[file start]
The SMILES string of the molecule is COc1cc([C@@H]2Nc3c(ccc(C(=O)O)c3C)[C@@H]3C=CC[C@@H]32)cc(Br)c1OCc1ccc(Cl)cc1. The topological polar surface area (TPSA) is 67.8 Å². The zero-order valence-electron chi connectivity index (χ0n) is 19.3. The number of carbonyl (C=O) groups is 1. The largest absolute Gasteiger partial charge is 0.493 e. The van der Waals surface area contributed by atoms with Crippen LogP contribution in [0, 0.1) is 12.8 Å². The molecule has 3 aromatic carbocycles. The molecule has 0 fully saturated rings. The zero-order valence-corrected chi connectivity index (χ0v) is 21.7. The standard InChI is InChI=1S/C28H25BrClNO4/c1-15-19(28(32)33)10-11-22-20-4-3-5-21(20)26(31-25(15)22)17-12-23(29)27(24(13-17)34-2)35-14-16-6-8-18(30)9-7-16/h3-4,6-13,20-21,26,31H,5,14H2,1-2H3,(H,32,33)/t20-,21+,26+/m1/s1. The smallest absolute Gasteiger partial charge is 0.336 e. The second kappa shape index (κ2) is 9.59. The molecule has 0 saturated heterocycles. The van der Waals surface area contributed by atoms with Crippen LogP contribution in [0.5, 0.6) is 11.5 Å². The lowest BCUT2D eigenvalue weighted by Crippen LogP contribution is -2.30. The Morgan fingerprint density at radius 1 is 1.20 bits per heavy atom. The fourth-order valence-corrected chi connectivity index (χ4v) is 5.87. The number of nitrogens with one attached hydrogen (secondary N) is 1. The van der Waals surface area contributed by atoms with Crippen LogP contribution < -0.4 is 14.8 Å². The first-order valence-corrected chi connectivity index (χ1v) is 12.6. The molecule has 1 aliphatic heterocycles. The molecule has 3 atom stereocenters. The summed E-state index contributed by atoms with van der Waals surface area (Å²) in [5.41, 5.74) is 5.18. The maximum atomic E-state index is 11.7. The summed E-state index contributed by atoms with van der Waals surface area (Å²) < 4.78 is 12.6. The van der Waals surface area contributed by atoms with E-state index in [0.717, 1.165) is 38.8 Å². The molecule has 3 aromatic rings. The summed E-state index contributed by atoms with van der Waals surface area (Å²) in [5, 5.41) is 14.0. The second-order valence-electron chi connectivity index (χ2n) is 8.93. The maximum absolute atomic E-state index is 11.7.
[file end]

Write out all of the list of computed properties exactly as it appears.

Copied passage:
The SMILES string of the molecule is COc1cc([C@@H]2Nc3c(ccc(C(=O)O)c3C)[C@@H]3C=CC[C@@H]32)cc(Br)c1OCc1ccc(Cl)cc1. The topological polar surface area (TPSA) is 67.8 Å². The zero-order valence-electron chi connectivity index (χ0n) is 19.3. The number of carbonyl (C=O) groups is 1. The largest absolute Gasteiger partial charge is 0.493 e. The van der Waals surface area contributed by atoms with Crippen LogP contribution in [0, 0.1) is 12.8 Å². The molecule has 3 aromatic carbocycles. The molecule has 0 fully saturated rings. The zero-order valence-corrected chi connectivity index (χ0v) is 21.7. The standard InChI is InChI=1S/C28H25BrClNO4/c1-15-19(28(32)33)10-11-22-20-4-3-5-21(20)26(31-25(15)22)17-12-23(29)27(24(13-17)34-2)35-14-16-6-8-18(30)9-7-16/h3-4,6-13,20-21,26,31H,5,14H2,1-2H3,(H,32,33)/t20-,21+,26+/m1/s1. The smallest absolute Gasteiger partial charge is 0.336 e. The second kappa shape index (κ2) is 9.59. The molecule has 0 saturated heterocycles. The van der Waals surface area contributed by atoms with Crippen LogP contribution in [0.5, 0.6) is 11.5 Å². The lowest BCUT2D eigenvalue weighted by Crippen LogP contribution is -2.30. The Morgan fingerprint density at radius 1 is 1.20 bits per heavy atom. The fourth-order valence-corrected chi connectivity index (χ4v) is 5.87. The number of nitrogens with one attached hydrogen (secondary N) is 1. The van der Waals surface area contributed by atoms with Crippen LogP contribution < -0.4 is 14.8 Å². The first-order valence-corrected chi connectivity index (χ1v) is 12.6. The molecule has 1 aliphatic heterocycles. The molecule has 3 atom stereocenters. The summed E-state index contributed by atoms with van der Waals surface area (Å²) in [5.41, 5.74) is 5.18. The maximum atomic E-state index is 11.7. The summed E-state index contributed by atoms with van der Waals surface area (Å²) < 4.78 is 12.6. The van der Waals surface area contributed by atoms with E-state index in [0.717, 1.165) is 38.8 Å². The molecule has 3 aromatic rings. The summed E-state index contributed by atoms with van der Waals surface area (Å²) in [5, 5.41) is 14.0. The second-order valence-electron chi connectivity index (χ2n) is 8.93. The maximum absolute atomic E-state index is 11.7.